Coral reefs are believed to be one of the most biologically diverse ecosystems found on the planet. Corals found in the northern Red Sea and on the Gulf of Aqaba exhibit remarkably extreme tolerance to increasing seawater temperatures, which is now the case due to global warming.
Due to this property, coral reef researchers named this region as a possible coral reef refuge under conditions of climate change—a reef where corals might thrive longer compared to others that are being lost at a shocking rate as a result of human pressures.
But global climate change will also lead to more unstable weather patterns, like extreme cold periods. A few scientists estimate that the Red Sea region is getting into a cooling phase. Thus, scientists from Bar-Ilan University and Interuniversity Institute for Marine Science in Eilat performed an experiment to examine the impact of an exceptionally cold winter on corals from the Gulf of Aqaba.
In a study recently reported in the journal PeerJ, the researchers have illustrated that a winter season even 1 °C cooler than average leads to a physiological stress response similar to that observed in other corals under heat stress. This finding demonstrates, for the first time, how critically close the Gulf of Aqaba corals survive to their lower temperature threshold.
Early studies that were performed by the research group of Professor Maoz Fine, of Bar-Ilan University’s Mina and Everard Goodman Faculty of Life Sciences, have employed regulated experiments in the Red Sea Simulator System to unravel locally abundant corals to higher seawater temperatures predicted to take place within and beyond this period.
Several experiments discovered that corals in this region have a remarkable tolerance to high temperatures, which destroy corals that are present somewhere else in the world. Professor Fine’s laboratory and scientists from other groups have tested several coral species and at various phases of their life cycle, such as the larval and reproductive phases, which are normally more sensitive to environmental change; all demonstrate comparable tolerance.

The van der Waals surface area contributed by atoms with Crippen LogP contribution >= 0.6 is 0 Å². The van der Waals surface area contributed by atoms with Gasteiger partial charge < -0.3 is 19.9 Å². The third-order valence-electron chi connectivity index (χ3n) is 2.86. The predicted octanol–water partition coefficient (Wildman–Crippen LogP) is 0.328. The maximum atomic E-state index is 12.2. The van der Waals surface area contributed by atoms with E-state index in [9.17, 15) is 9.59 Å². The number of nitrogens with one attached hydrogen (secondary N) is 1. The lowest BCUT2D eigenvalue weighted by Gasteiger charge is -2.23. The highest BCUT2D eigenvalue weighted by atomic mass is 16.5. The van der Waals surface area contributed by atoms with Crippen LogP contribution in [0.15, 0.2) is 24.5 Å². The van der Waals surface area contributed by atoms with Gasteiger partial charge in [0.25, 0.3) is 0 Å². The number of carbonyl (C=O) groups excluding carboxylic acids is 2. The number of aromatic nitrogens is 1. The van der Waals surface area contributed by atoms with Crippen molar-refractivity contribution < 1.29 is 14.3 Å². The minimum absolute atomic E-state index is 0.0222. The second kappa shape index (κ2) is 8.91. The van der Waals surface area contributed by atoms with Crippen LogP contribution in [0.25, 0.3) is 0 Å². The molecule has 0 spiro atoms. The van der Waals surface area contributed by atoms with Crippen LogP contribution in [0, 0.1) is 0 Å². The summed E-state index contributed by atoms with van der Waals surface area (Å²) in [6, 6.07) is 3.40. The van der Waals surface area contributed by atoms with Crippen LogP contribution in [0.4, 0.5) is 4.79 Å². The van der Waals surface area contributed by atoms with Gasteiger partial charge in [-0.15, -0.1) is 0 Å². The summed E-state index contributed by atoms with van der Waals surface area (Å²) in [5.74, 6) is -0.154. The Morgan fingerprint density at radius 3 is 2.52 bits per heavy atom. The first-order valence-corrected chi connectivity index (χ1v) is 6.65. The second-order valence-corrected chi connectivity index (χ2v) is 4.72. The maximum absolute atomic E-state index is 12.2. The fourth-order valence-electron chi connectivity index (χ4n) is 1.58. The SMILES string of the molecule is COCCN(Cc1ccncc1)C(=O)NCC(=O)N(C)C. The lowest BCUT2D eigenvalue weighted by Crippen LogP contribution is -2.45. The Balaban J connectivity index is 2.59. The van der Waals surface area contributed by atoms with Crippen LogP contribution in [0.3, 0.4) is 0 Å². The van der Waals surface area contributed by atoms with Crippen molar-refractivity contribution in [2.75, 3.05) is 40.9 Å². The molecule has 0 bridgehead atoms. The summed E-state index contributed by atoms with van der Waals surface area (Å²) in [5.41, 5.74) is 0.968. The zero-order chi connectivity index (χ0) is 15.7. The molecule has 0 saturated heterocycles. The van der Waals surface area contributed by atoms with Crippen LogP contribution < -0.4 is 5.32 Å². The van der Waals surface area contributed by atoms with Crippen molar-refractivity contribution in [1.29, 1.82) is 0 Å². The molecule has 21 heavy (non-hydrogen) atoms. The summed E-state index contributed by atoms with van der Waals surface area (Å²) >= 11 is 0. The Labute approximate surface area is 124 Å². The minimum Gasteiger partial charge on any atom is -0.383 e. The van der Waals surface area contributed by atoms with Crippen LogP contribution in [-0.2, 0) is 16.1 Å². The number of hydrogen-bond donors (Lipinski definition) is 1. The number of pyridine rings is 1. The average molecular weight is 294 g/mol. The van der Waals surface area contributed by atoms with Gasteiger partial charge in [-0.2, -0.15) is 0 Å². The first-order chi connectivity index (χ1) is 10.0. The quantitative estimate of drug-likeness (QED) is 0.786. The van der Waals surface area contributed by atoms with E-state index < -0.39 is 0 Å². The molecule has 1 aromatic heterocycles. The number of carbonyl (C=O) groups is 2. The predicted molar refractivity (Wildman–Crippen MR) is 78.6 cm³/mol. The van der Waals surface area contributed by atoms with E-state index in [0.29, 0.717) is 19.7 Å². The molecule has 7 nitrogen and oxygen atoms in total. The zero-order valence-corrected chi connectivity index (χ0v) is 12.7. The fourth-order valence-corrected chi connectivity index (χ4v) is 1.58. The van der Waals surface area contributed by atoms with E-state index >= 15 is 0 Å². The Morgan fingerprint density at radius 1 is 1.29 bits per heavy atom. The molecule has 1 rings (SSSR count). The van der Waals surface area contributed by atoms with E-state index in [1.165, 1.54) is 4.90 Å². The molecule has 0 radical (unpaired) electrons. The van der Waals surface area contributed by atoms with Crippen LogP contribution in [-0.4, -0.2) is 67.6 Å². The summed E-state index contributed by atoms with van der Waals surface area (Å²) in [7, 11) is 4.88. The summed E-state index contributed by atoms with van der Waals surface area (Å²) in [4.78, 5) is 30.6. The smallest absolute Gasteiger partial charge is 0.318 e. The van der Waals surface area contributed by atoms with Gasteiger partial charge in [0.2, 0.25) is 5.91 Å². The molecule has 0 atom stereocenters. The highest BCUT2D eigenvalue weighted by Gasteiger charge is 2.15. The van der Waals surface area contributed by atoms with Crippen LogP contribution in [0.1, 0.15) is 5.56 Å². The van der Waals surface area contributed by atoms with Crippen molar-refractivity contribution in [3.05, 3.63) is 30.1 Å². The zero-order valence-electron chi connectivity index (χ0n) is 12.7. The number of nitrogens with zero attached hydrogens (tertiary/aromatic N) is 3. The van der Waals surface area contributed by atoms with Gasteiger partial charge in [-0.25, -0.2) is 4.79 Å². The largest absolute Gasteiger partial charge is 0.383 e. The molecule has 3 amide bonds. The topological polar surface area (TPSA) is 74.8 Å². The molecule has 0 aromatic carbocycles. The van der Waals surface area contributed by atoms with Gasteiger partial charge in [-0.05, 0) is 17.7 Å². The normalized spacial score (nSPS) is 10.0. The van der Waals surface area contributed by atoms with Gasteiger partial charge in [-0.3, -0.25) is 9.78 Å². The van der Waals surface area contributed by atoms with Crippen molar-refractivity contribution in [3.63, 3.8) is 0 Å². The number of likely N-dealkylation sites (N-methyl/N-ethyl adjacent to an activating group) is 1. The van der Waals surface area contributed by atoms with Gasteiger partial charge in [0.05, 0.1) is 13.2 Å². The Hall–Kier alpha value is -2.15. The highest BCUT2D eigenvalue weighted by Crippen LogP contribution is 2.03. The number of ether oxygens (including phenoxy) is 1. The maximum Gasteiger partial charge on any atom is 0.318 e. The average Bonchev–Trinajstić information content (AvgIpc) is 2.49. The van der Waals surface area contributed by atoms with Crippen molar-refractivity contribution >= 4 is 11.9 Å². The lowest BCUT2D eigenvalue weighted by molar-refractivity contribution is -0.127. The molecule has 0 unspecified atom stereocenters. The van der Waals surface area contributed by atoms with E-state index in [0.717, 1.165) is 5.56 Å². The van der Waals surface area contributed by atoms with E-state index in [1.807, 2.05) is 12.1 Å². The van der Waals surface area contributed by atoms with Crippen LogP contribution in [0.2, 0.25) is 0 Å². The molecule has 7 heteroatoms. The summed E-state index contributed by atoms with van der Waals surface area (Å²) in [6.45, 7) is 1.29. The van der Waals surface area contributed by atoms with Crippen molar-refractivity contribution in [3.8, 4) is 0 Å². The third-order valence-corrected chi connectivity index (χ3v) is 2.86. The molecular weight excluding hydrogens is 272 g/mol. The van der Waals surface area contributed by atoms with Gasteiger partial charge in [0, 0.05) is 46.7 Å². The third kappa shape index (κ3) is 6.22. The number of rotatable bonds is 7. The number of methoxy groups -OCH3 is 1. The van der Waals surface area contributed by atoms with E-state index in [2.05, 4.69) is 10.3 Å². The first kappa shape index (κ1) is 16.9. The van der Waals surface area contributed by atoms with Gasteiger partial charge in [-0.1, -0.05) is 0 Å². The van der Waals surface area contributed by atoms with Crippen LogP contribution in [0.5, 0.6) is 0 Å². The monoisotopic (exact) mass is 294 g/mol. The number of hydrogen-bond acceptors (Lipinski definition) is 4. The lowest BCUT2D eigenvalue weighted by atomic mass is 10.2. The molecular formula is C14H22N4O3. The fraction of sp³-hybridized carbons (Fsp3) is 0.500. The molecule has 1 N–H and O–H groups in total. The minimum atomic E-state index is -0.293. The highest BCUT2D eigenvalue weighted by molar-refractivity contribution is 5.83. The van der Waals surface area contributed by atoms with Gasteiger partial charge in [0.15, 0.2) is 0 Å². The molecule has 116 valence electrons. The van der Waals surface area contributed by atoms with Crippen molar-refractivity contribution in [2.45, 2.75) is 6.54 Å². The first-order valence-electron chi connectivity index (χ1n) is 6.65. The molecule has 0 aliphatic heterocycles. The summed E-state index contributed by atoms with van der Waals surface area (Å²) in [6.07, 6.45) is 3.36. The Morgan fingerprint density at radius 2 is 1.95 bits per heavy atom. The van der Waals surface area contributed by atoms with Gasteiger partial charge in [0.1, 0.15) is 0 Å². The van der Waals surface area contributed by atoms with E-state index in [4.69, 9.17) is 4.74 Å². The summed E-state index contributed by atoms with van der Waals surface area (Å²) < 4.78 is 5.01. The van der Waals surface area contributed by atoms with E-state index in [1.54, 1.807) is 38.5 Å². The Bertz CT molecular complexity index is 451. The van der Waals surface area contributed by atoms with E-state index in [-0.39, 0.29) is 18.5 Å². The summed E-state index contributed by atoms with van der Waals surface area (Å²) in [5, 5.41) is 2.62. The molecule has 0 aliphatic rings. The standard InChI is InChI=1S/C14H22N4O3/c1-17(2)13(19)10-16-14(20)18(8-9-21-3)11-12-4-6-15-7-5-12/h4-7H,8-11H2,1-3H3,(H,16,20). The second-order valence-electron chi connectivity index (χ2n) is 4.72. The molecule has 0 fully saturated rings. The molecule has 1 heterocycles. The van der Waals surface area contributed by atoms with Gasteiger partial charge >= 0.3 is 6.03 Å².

Whilst we have repeatedly demonstrated the high temperature tolerance of corals on the shallow reefs in Eilat, we wanted to test the possibility that this exceptional heat tolerance comes with the trade-off of being cold-sensitive. Indeed we found that exposure to cold water periods causes a physiological response akin to bleaching.
Dr Jessica Bellworthy, Bar-Ilan University
Bellworthy conducted her doctoral research in Professor Fine’s laboratory.
Coral bleaching is best known as a response to high water temperatures and is the loss of algal symbionts that should be present inside the coral tissue to offer energy to the coral. In the lack of symbionts, the probability of coral mortality tends to be high.
Coral bleaching is considered the main reason for the decrease in corals in the world at present. Thus, corals from the Gulf of Aqaba have the ability to bear very high temperatures, but even an acute cold spell might result in bleaching in this population.
But Bellworthy and Fine’s cold stressed corals did not perish and recuperate as soon as the water temperatures turned normal. Experimental corals were retained at normal temperatures and subjected to a second test—an anomalously hot summer.
It was an important discovery for us to understand that even those individuals that suffered the cold winter stress, still did not bleach at the high temperatures.
Dr Jessica Bellworthy, Bar-Ilan University
This is great news for the corals present in the Gulf of Aqaba. The high thermal tolerance does not vanish and hence corals must not undergo two bleaching events during the same year, a risk faced by others like the Great Barrier Reef in Australia.
Coral reefs are considered to be extremely sensitive to changes in temperature. Thus, determining those that react differently to thermal stress helps gain better insights into the environmental adaptation mechanisms in corals. Besides, scientists can concentrate on preserving and investigating such special reefs.
Bellworthy, J & Fine, M (2021) Warming resistant corals from the Gulf of Aqaba live close to their cold-water bleaching threshold. PeerJ. doi.org/10.7717/peerj.11100.